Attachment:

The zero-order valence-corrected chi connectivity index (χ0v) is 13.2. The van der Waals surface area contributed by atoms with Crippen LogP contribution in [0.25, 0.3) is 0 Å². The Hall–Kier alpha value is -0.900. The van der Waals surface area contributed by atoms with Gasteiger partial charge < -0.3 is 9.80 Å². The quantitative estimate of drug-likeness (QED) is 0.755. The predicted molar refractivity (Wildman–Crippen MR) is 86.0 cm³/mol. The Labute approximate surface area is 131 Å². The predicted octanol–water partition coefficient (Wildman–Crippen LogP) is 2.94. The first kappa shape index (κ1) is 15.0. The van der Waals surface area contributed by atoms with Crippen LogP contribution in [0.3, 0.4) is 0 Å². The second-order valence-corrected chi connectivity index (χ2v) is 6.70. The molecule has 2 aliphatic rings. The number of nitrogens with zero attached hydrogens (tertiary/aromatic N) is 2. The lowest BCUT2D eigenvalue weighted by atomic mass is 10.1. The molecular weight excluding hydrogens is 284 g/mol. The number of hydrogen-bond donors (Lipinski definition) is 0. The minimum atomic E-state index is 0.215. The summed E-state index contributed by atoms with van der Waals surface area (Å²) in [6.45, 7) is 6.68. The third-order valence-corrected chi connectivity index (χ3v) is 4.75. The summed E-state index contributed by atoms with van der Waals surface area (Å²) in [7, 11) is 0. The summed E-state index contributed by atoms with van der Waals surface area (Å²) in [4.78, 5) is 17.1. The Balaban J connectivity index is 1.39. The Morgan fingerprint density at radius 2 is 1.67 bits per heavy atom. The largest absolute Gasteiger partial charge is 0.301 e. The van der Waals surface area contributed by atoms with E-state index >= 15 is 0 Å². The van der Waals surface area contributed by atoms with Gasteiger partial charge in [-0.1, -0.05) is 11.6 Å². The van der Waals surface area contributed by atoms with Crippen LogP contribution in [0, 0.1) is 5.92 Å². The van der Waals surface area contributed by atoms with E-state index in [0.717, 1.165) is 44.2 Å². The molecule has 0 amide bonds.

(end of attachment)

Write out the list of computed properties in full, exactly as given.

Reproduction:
The zero-order valence-corrected chi connectivity index (χ0v) is 13.2. The van der Waals surface area contributed by atoms with Crippen LogP contribution in [0.25, 0.3) is 0 Å². The Hall–Kier alpha value is -0.900. The van der Waals surface area contributed by atoms with Gasteiger partial charge < -0.3 is 9.80 Å². The quantitative estimate of drug-likeness (QED) is 0.755. The predicted molar refractivity (Wildman–Crippen MR) is 86.0 cm³/mol. The Labute approximate surface area is 131 Å². The predicted octanol–water partition coefficient (Wildman–Crippen LogP) is 2.94. The first kappa shape index (κ1) is 15.0. The van der Waals surface area contributed by atoms with Crippen LogP contribution in [0.3, 0.4) is 0 Å². The second-order valence-corrected chi connectivity index (χ2v) is 6.70. The molecule has 2 aliphatic rings. The number of nitrogens with zero attached hydrogens (tertiary/aromatic N) is 2. The lowest BCUT2D eigenvalue weighted by atomic mass is 10.1. The molecular weight excluding hydrogens is 284 g/mol. The number of hydrogen-bond donors (Lipinski definition) is 0. The minimum atomic E-state index is 0.215. The summed E-state index contributed by atoms with van der Waals surface area (Å²) in [6.45, 7) is 6.68. The third-order valence-corrected chi connectivity index (χ3v) is 4.75. The summed E-state index contributed by atoms with van der Waals surface area (Å²) in [7, 11) is 0. The summed E-state index contributed by atoms with van der Waals surface area (Å²) in [4.78, 5) is 17.1. The Balaban J connectivity index is 1.39. The Morgan fingerprint density at radius 2 is 1.67 bits per heavy atom. The largest absolute Gasteiger partial charge is 0.301 e. The van der Waals surface area contributed by atoms with E-state index >= 15 is 0 Å². The van der Waals surface area contributed by atoms with Gasteiger partial charge in [-0.1, -0.05) is 11.6 Å². The van der Waals surface area contributed by atoms with Crippen LogP contribution in [0, 0.1) is 5.92 Å². The van der Waals surface area contributed by atoms with E-state index in [0.717, 1.165) is 44.2 Å². The molecule has 0 amide bonds.